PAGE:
posted on: 01.15.2020
Jaka Marinšek

Author:

Jaka Marinšek

Project Manager

What you should know about e-Commerce, PART 1

E-Commerce technology has evolved rapidly over the last decade. Today, it can support any product or solution, no matter how complex. The availability of technology and the growth of the buyers’ expectations, has forced companies out of their comfort zone, and into a reality of automation, cost reductions, and omnichannel sales. Yet, e-Commerce is still an emerging and evolving segment, set for continued growth and improvement.

Future of Consumer e-Commerce

Consumer e-Commerce (B2C) today, is largely driven by the price and convenience. Desire for the instant access and fast 24/7 turnaround will also remain the norm of the future – norm driven by the millennials and Z-gen consumers.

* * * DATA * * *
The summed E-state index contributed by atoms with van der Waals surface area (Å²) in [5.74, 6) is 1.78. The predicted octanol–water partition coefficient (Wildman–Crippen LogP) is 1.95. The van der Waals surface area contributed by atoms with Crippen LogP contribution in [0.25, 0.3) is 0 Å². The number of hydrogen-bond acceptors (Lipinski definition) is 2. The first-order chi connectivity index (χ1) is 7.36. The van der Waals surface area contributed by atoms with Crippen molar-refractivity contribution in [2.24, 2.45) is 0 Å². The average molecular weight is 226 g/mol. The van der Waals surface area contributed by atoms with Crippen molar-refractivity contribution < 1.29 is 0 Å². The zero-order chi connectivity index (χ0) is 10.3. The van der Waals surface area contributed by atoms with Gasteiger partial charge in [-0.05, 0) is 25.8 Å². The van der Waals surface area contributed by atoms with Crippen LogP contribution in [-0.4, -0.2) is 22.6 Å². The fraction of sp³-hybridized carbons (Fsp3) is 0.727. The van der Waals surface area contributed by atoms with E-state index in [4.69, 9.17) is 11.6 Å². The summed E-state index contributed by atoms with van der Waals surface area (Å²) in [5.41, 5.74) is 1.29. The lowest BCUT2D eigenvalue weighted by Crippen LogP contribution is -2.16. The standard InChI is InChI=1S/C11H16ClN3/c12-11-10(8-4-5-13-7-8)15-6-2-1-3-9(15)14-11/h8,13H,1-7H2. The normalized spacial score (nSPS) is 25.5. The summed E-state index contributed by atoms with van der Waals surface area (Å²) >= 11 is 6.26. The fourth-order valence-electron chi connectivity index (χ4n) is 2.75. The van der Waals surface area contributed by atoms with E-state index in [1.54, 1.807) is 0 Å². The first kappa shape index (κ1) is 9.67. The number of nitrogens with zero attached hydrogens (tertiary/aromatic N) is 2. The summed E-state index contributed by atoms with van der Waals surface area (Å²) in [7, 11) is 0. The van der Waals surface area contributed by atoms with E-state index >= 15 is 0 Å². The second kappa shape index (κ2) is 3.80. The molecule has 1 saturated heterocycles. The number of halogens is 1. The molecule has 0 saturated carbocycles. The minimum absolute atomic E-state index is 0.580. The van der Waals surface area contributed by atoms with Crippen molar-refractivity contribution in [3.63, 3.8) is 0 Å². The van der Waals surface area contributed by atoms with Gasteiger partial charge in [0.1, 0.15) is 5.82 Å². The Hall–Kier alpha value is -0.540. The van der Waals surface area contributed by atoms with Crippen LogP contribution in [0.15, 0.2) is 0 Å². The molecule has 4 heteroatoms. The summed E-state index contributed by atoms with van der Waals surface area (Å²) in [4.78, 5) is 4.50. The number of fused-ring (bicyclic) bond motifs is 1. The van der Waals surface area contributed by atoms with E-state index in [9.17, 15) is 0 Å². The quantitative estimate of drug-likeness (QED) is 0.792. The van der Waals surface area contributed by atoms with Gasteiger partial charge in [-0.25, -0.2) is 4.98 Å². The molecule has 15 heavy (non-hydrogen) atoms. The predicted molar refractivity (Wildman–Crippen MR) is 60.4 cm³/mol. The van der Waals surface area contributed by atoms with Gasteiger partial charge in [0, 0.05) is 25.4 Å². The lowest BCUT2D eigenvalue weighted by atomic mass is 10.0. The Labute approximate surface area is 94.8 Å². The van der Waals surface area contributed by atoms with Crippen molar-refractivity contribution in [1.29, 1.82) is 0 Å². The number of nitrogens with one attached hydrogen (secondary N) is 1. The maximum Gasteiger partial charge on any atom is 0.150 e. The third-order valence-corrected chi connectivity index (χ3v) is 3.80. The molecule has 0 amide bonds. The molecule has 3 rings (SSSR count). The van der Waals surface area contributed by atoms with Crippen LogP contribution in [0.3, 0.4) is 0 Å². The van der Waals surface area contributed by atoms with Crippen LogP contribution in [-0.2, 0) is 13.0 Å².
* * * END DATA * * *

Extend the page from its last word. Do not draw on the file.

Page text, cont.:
Nonetheless, consumer expectations of the e-Commerce experience will change drastically, along with the shopping experience. Instant gratification will mean something more sophisticated than a quick fix. It will evolve into expectations of a seamless shopping experience across an increasing range of connected devices, in which immediacy and convenience are paramount. Moreover, other expectations will come into the foreground: proactive customer service and support, and free or very low cost of delivery. Anytime, anywhere.

The desire for shopping experiences will intensify as many consumers will want retailers to provide an environment where shopping is an event. This will lead into interactive, highly engaging online and real-world retail environments, where augmented reality (AR) will play a key role.